The sudden explosion of new digital modes has
taken the Amateur Radio world by storm. New modes such as PSK31, Stream, Throb,
WSJT (FSK441 and JT44) as well as established modes such as RTTY, SSTV, Hellschreiber
and others have rocketed in popularity.
In order to use these new modes all that is required is a simple computer-to-radio interface which couples the computer soundcard to the radio. Several options are available both commercially and as homebrew projects. Below is outlined the circuit which I am using to great effect. This circuit was obtained from the pages of Ernie Mills WM2U, and all components are available in South Africa.
1. AUDIO COUPLING
Whilst some people have achieved success by connecting their audio lines directly, I chose to isolate my sound card from the radio by means of small audio transformers, using the following circuit:
The 100:1 divider is very important because the output from the Sound Card can be in the order of 1volt into the microphone input which is nominally 10mvolt. It follows therefore that without the attenuator, microphone input overload can result, causing the normal narrow bandwidth to increase dramatically producing unwanted splatter.
The value of the transformers is also important: if you are taking the audio feed from the external speaker jack or are using a slice from your speaker you will be looking at a low impedance source, so in that case T1 will be a 1K Ohm to 8 Ohm isolation audio transformer. If you are taking audio from the Acc socket on the back of your rig then it will be a high impedance source, in which case you will use a 600 ohm to 600 ohm, 1:1 turns ratio audio transformer. T2 will always be a 600 ohm to 600 ohm, 1:1 turns ratio audio transformer.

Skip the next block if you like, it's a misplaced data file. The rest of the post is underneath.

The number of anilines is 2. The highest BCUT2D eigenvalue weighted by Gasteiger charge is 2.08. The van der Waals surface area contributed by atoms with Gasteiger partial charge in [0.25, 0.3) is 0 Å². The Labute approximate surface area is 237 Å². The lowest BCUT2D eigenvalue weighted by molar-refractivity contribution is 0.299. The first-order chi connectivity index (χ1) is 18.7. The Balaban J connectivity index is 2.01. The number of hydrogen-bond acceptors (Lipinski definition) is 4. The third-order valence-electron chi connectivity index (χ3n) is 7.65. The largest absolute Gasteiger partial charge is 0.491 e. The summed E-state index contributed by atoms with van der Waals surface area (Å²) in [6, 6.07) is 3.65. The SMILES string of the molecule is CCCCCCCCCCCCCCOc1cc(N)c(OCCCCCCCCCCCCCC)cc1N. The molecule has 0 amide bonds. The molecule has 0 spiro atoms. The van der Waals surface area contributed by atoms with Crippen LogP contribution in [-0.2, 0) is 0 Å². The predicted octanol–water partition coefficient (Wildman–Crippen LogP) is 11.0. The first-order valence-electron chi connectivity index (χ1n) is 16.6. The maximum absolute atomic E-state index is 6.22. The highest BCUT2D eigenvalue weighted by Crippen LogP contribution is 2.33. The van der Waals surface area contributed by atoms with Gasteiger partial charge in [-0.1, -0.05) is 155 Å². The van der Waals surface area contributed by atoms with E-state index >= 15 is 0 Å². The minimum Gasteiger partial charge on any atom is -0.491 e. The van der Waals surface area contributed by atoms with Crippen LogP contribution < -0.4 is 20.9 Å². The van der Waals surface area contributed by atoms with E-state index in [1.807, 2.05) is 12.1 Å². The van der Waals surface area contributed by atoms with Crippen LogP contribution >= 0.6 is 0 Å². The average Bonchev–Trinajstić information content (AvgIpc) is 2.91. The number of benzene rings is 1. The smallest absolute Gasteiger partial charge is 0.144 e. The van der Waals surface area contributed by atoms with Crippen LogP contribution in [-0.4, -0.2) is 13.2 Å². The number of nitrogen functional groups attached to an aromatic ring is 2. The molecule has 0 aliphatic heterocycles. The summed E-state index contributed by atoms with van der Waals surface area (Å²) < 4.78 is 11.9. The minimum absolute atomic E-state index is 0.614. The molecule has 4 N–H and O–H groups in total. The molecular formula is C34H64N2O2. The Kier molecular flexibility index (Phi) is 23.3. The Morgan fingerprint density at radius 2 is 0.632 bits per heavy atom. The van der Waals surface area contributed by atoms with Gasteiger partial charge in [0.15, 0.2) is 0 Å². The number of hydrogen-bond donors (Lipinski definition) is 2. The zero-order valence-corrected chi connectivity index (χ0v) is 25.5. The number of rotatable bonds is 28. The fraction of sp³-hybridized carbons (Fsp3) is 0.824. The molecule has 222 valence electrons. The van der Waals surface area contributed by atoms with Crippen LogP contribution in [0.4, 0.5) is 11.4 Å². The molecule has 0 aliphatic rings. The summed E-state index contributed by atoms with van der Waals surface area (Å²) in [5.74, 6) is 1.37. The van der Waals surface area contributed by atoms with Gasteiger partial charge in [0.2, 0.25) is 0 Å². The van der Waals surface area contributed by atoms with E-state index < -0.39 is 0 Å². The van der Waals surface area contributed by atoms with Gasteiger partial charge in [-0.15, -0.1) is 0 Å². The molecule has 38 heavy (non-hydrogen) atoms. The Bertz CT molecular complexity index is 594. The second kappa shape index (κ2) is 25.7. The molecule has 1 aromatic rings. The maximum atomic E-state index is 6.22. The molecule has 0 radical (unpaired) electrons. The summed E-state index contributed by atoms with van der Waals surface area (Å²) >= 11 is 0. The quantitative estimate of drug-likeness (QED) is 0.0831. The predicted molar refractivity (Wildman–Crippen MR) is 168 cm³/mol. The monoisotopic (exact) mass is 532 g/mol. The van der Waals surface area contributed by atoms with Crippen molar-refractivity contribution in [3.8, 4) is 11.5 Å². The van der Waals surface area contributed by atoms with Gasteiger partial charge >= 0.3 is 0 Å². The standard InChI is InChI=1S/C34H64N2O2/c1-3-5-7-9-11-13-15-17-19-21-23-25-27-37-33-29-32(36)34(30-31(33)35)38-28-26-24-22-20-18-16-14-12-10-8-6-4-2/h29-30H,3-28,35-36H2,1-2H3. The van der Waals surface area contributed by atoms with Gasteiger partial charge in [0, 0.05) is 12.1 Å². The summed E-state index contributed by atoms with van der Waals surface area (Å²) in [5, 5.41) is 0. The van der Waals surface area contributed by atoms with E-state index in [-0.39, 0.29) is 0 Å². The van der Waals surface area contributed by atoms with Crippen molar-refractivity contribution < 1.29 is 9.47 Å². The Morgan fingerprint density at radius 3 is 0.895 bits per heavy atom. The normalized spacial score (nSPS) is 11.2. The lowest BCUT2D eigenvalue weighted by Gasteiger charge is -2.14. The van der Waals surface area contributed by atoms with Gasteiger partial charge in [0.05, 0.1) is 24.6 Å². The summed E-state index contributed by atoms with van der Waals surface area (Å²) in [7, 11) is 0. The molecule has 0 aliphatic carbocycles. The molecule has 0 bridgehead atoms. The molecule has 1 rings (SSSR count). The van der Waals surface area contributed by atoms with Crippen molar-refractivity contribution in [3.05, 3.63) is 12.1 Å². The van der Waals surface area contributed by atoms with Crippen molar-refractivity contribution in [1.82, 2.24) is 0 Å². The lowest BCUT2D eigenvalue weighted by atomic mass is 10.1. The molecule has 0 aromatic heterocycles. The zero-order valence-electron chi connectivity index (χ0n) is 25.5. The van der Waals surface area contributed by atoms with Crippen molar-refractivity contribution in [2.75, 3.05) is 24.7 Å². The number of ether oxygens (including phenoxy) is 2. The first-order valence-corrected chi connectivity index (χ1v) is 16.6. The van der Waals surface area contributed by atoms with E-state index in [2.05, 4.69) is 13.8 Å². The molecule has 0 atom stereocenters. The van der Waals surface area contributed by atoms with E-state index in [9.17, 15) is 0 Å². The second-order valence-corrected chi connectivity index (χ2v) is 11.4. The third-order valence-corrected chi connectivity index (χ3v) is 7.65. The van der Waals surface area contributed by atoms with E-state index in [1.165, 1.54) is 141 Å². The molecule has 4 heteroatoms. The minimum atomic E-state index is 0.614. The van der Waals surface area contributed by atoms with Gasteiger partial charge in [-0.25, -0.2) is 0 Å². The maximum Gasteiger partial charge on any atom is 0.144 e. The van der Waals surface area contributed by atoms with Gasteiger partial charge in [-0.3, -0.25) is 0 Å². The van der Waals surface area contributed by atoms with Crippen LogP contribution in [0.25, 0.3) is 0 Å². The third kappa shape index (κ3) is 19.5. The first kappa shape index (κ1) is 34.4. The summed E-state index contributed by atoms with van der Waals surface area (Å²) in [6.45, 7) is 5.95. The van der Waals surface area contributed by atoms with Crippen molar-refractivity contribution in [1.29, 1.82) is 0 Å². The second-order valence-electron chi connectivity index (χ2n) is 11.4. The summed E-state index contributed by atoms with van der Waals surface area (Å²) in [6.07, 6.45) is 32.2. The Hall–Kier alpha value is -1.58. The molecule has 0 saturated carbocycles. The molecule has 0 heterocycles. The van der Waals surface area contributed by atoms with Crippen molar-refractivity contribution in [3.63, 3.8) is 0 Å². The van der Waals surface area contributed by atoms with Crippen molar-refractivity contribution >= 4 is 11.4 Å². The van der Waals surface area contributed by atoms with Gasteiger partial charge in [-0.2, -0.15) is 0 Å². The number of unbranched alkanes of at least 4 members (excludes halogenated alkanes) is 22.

The 600 ohm to 600 ohm transformers are readily available in Johannesburg from AP Electronics in Commissioner Street, Jeppestown. Cost is around R12 for a high quality transformer, around R5 for the ordinary one.
The 8 ohm to 1K transformers are not available off the shelf in South Africa, but I have a small number available brought in directly from the USA. These cost me around $3 each, and are available at this price to local amateurs.
2. PTT SWITCHING
Now, a very simple optocoupler circuit can be added to automatically switch
the PTT circuit on the Rig. This uses the RTS line in the active Comm. Port.
The voltage swing on this is -12v/-5v through +12v/+5v so this line is always
'hot'. To isolate the RTS line from other devices being used on the same Comm.
Port, you might need to incorporate a switch.
Important: Please check that the PTT line, and/or the Keying line on your rig has a positive voltage on it and it requires a pull-down to ground to activate. These circuits will not work otherwise.
The Opto Isolator is a 4N25, 4N29, ECG 3084, PS2601 or equivalent. I use
There are several options available using transistor switching, but they do not provide complete isolation.
3. CW KEYING
Should yo wish to use CW keying with your interface, then an additional switching circuit needs to be included:
This will allow programs such as CWType or Hamscope to hard-key the radio via the key jack, just as if it was a normal straight key!
Please bear in mind that if you are using audio for CW generation, such as is done by MixW and other programs, transmission is via SSB and does not require this circuit.
ADDENDUM FOR ICOM IC-706MkIIG USERS
Problems have been experienced trying to get the optocoupler interface to switch the Icom IC706MkIIG specifically. I have had success in this regard by replacing the 4N25 with a 4N35. Another reported fix is the addition of an NPN transistor like a 2N2222 on the output of the 4N25 opto as a Darlington. Connections are: opto pin 4 (emitter) to 2N2222 transistor base; opto pin 5 (collector) to 2N2222 transistor collector and to PTT+; 2N2222 transistor emitter to PTT Neg / Rig Ground.
Thats all there is to it!! Good Luck and hope to see you on my screen soon!!!
73 de ZR6DXB